Posted on Jan 27, 2020, 8 p.m.
The world’s first completely robotic heart may end the need for transplants from dead humans in as few as 10 years, the hybrid heart made of soft artificial muscles and sensors is hoped to eventually end the need for human transplants.
The hybrid robotic heart is under development and could clear NHS heart transplant waiting lists and save many lives. It is the first hybrid heart made from soft artificial muscles and sensors which are coated in human tissues that are grown in a laboratory.
There are plans partnered with the British Heart Foundation to transplant it into the first person in 2028; the hope is that this hybrid robotic heart will save thousands of lives who would normally have died while waiting for a human organ donor on global waiting lists.
“The only treatment for end-stage heart failure is replacement,” says Professor Jolanda Kluin, of the University of Amsterdam. “There is a huge shortage in donor organs and in a way that’s good. Every donor organ means that somewhere else, someone young has died. A hybrid heart could create the first ever solution for end stage heart failure.”
The hybrid robotic heart will be driven by fluid or air and will be powered by electricity that will be transferred wirelessly from a close power source that will be worn by the patient, and a smaller battery will also be implanted into the patient that can power the heart for a short period of time: “for an hour or so if they have a shower or go for a swim”.
This technology has already been shown to be possible in previous EU funded research. Without being wrapped in cells from the patient’s own body the hybrid robotic heart would become infected and the body will reject it. This project is a significant advancement on previous attempts and it will use materials with the stiffness of muscle tissue and will move/pump like a real human heart.
The hybrid robotic heart is currently being patented, and will first be tested in animals in five years. Previous attempts in France made from a sponge like polyurethane and cells from a cow’s heart in 2014 did not fare well as the man died only 2.5 months after transplant. In Britain 155 people died waiting for a heart transplant in the last five years alone, around the globe many thousands of people have perished waiting.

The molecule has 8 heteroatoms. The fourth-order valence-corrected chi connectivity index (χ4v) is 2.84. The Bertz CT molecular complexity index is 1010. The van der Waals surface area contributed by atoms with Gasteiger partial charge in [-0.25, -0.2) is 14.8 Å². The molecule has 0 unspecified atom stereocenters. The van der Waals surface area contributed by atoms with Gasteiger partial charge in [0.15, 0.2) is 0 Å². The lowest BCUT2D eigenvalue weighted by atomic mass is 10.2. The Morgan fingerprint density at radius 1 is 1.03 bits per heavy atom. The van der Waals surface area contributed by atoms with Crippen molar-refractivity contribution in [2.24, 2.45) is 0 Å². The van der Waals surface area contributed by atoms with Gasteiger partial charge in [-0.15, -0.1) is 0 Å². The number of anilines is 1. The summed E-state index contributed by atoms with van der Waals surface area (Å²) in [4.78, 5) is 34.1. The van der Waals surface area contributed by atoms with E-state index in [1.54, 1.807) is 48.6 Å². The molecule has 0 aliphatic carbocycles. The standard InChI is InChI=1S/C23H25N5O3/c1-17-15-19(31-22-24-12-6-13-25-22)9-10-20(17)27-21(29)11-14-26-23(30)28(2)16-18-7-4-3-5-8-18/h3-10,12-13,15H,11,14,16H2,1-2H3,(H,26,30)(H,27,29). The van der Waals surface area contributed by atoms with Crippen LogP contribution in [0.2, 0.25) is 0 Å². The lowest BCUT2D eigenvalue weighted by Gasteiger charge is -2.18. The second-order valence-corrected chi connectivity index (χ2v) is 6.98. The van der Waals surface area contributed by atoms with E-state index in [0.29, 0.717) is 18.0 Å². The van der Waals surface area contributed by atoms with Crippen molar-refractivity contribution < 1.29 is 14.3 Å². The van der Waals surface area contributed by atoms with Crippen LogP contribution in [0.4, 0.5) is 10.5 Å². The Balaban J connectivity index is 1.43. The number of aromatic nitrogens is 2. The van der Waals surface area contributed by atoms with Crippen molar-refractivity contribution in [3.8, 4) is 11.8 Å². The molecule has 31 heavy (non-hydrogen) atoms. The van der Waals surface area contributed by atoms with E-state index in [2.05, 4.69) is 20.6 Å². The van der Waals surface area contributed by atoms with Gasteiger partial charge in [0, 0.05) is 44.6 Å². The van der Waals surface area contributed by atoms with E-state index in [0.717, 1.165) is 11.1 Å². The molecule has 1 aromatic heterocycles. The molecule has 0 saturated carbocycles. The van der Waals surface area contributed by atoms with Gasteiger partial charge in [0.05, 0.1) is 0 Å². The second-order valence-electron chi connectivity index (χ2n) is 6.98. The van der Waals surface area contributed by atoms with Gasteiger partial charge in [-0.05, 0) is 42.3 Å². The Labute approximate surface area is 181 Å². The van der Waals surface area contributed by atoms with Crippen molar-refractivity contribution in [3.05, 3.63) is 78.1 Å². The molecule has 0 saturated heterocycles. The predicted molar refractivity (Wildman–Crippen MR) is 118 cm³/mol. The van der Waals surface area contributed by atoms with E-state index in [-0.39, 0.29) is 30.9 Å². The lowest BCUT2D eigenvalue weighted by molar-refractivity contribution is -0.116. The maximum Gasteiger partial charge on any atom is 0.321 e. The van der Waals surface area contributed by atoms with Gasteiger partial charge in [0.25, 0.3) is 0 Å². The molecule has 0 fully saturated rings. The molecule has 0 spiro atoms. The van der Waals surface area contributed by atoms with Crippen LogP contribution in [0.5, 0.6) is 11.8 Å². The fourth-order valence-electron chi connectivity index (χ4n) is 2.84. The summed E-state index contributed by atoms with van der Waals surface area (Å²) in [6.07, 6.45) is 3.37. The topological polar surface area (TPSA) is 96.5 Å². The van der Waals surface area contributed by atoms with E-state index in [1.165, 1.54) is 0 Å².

Professor Kluin is a leading expert in human cell engineering as well as the development and repair of heart valves; along with her team they are assembling three soft heart prototypes before deciding on which one to move forward with, one will be made with silicone, and the other two with soft, non-stretchable materials.
As it stands machines outside the body can keep the heart pumping, but this is not a long term solution and it carries the risk of stroke, infections, and bleeding. Additionally heart failure patients on these machines are not able to take a shower or bath.
According to Kluin “In the hybrid heart the beating power comes from soft robots. Soft robots are fabricated from materials with the stiffness that resembles human tissue. The soft robotics muscles precisely mimic the human heart, so the hybrid heart really beats like a human heart. The hybrid heart is lined by the patient’s own cells preventing clotting, infection and reaction. Energy transfer is wireless so the patient experiences real freedom. While radical, our ambition is not science fiction. What people with heart failure can dream, hybrid hearts can achieve.”
“We wholeheartedly believe in the transformational potential of the Big Beat Challenge to save and improve lives, both here in the UK and around the world. It represents the single biggest investment in pioneering science in the BHF’s 60-year history,” says Professor Sir Nilesh Samani, BHF medical director.
In 2020 the laws around organ donation will be changing in England as well as Scotland; everyone will be considered as having agreed to donate their own organs when they die unless they record a decision not to donate their organs.
“This is interesting research but to save more lives right now, we need more families to support organ donation,” said John Forsythe, medical director at NHS Blood and Transplant.
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This article is not intended to provide medical diagnosis, advice, treatment, or endorsement.